Like most people, you probably have to make time to get a workout in and you want to make every minute count. What you do before a workout, even the day before, can impact the results of your workout whether you’re just trying to get back in shape or are an elite athlete.
The static stretching you might have done as a kid in gym class is not considered an effective way to start your workout, but that doesn’t mean you should throw out a warm up altogether.
Moving your muscles while getting them warm and stretching them is called a dynamic warm up. Researchers suggest doing dynamic exercises before your workout may help protect against injury.
Doing some mental preparation before your workout can also help; have a game plan before you even start. If you don’t, you can be more likely to not push yourself as hard and can easily talk yourself out of doing another set.
Before you start your exercise, have these 5 tips down so you can maximize your time working out.
Eat something at least an hour before hand
Even if you exercise in the morning, eating something small before you exercise could help you have a better workout.
When you exercise first thing in the morning, your carbohydrate energy stores are probably depleted. Having something small, like a banana, can give your body some extra fuel so you won’t feel sluggish.
If you exercise later in the day, make sure you’ve had something to eat within a few hours. If your stomach is growling, chances are your workout will suffer.
If you’re hungry by the time you start exercising after work, have a midafternoon snack that provides a combination of carbohydrate, protein and fat.
Keep in mind you don’t want to eat anything heavy or high in fiber right before you exercise.
You don’t want to feel stuffed or famished before you exercise.
Limit static stretching
Stretching can help improve flexibility and range of motion, and if that’s a goal, you should include static stretching, just not right before you exercise.
Static stretching is where you hold a stretch position for about 30-60 seconds.
Some research suggests that static stretching before exercise can actually have a negative impact on performance like slowing down runners or limiting how high someone can jump (1).
A 2013 analysis (2) of over 100 studies looking at the effect of pre-exercise static stretching concluded using static stretching alone before exercise should be avoided.
Before you write off static stretching completely though, exercise scientists say static stretching can still be beneficial for increasing flexibility and range of motion, just do it at different times than right before exercising.
Do more dynamic warm ups
Instead of static stretching before exercise, exercise scientists suggest doing dynamic stretches.
Dynamic stretches bring the body through ranges of motion that will prepare the body for exercise. Examples of dynamic stretching can be: arm circles, leg swings, high knees, jumping jacks, etc.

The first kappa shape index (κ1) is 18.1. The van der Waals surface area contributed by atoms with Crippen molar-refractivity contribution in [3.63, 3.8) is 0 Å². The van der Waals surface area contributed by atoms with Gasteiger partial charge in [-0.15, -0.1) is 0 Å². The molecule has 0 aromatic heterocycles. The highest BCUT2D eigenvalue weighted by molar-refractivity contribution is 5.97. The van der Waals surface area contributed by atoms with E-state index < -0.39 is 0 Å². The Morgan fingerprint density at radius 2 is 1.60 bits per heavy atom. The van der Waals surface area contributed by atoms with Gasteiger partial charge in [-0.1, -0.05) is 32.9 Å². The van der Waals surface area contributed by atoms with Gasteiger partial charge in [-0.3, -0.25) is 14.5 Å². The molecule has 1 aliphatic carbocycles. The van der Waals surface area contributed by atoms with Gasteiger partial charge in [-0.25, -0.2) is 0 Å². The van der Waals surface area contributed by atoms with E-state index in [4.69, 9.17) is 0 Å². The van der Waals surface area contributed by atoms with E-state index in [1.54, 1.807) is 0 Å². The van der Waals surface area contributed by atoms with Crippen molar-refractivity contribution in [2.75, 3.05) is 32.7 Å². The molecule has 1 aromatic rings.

Even walking or slowly jogging for a few minutes before you increase the intensity can help warm up the body and prepare it for movement.
How much dynamic stretching will you need? Individual needs vary along with what type of exercise you are doing and any history of injuries.
If you have any specific questions about warming up for your workout, speak with an exercise specialist.
Make sure you’re well hydrated
Even mild dehydration can inhibit your workout. Energy levels will be lower, and you may have a harder time concentrating.
Mild dehydration can happen before you feel thirsty, so it is tricky to notice before it gets to the point where your thirst mechanism turns on.
Before you work out, make sure you are hydrated. Drink plenty of water through the day so that your urine is very pale yellow to clear most of the day.
Most of your fluid intake should be pure water or tea for optimal hydration without added sugar.
Coffee before you exercise may actually have some pay off, according to some research. A 2010 review article (3) found most, but not all, studies with resistance training found a benefit from caffeine.
A 2015 study (4) also found an intake of caffeine before exercise increased energy burn 3 hours after exercise. The amount of caffeine used for this study was about the equivalent of a 12 ounce coffee for an adult weighing 150 pounds.
Before you start loading up on coffee or energy drinks before working out, caffeine intake should be used with caution.
Some people can have gastrointestinal distress during exercise from too much caffeine. Taking too much before exercise could be harmful; stick with a cup or two of coffee beforehand if you want.
Have a plan
Having a plan before you work out shouldn’t be overlooked. If you have a plan, you’ll be more likely to push through a hard workout.
If you are just doing whatever you want, you’ll be more likely to not push yourself as hard.
Having a plan also means you are keeping track of which exercises and muscle groups you are working.
This can be helpful for making sure you are hitting all the muscle groups and not overworking or under working muscles.
If you don’t know what a plan should look like for exercise or what would be best for you, try working out with a personal trainer or take group exercise classes.
This can help challenge you more than you would challenge yourself.